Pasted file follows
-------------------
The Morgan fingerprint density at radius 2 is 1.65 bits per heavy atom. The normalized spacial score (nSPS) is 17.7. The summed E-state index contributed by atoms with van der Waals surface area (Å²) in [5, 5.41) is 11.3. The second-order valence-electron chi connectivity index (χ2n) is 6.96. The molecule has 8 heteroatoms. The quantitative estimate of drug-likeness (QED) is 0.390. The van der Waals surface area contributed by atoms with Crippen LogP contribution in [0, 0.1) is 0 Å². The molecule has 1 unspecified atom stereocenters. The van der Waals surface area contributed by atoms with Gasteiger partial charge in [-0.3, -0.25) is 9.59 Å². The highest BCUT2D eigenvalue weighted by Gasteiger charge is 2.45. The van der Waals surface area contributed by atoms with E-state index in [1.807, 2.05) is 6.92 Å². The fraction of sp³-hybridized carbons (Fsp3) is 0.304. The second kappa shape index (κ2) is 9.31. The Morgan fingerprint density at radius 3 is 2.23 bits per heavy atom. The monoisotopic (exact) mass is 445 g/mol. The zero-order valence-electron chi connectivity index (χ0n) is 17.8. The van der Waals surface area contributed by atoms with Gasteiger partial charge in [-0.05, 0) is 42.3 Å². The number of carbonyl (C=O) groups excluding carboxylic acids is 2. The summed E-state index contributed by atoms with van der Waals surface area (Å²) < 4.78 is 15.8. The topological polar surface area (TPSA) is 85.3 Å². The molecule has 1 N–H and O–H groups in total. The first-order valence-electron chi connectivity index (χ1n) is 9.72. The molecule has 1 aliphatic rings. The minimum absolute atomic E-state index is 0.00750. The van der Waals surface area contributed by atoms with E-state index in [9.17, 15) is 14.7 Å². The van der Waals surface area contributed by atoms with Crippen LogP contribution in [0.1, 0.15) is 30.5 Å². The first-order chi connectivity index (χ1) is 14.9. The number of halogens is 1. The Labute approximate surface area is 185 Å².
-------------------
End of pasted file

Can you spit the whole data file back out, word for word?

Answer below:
The Morgan fingerprint density at radius 2 is 1.65 bits per heavy atom. The normalized spacial score (nSPS) is 17.7. The summed E-state index contributed by atoms with van der Waals surface area (Å²) in [5, 5.41) is 11.3. The second-order valence-electron chi connectivity index (χ2n) is 6.96. The molecule has 8 heteroatoms. The quantitative estimate of drug-likeness (QED) is 0.390. The van der Waals surface area contributed by atoms with Crippen LogP contribution in [0, 0.1) is 0 Å². The molecule has 1 unspecified atom stereocenters. The van der Waals surface area contributed by atoms with Gasteiger partial charge in [-0.3, -0.25) is 9.59 Å². The highest BCUT2D eigenvalue weighted by Gasteiger charge is 2.45. The van der Waals surface area contributed by atoms with E-state index in [1.807, 2.05) is 6.92 Å². The fraction of sp³-hybridized carbons (Fsp3) is 0.304. The second kappa shape index (κ2) is 9.31. The Morgan fingerprint density at radius 3 is 2.23 bits per heavy atom. The monoisotopic (exact) mass is 445 g/mol. The zero-order valence-electron chi connectivity index (χ0n) is 17.8. The van der Waals surface area contributed by atoms with Gasteiger partial charge in [-0.05, 0) is 42.3 Å². The number of carbonyl (C=O) groups excluding carboxylic acids is 2. The summed E-state index contributed by atoms with van der Waals surface area (Å²) < 4.78 is 15.8. The topological polar surface area (TPSA) is 85.3 Å². The molecule has 1 N–H and O–H groups in total. The first-order valence-electron chi connectivity index (χ1n) is 9.72. The molecule has 1 aliphatic rings. The minimum absolute atomic E-state index is 0.00750. The van der Waals surface area contributed by atoms with E-state index in [9.17, 15) is 14.7 Å². The van der Waals surface area contributed by atoms with Crippen LogP contribution in [0.1, 0.15) is 30.5 Å². The first-order chi connectivity index (χ1) is 14.9. The number of halogens is 1. The Labute approximate surface area is 185 Å².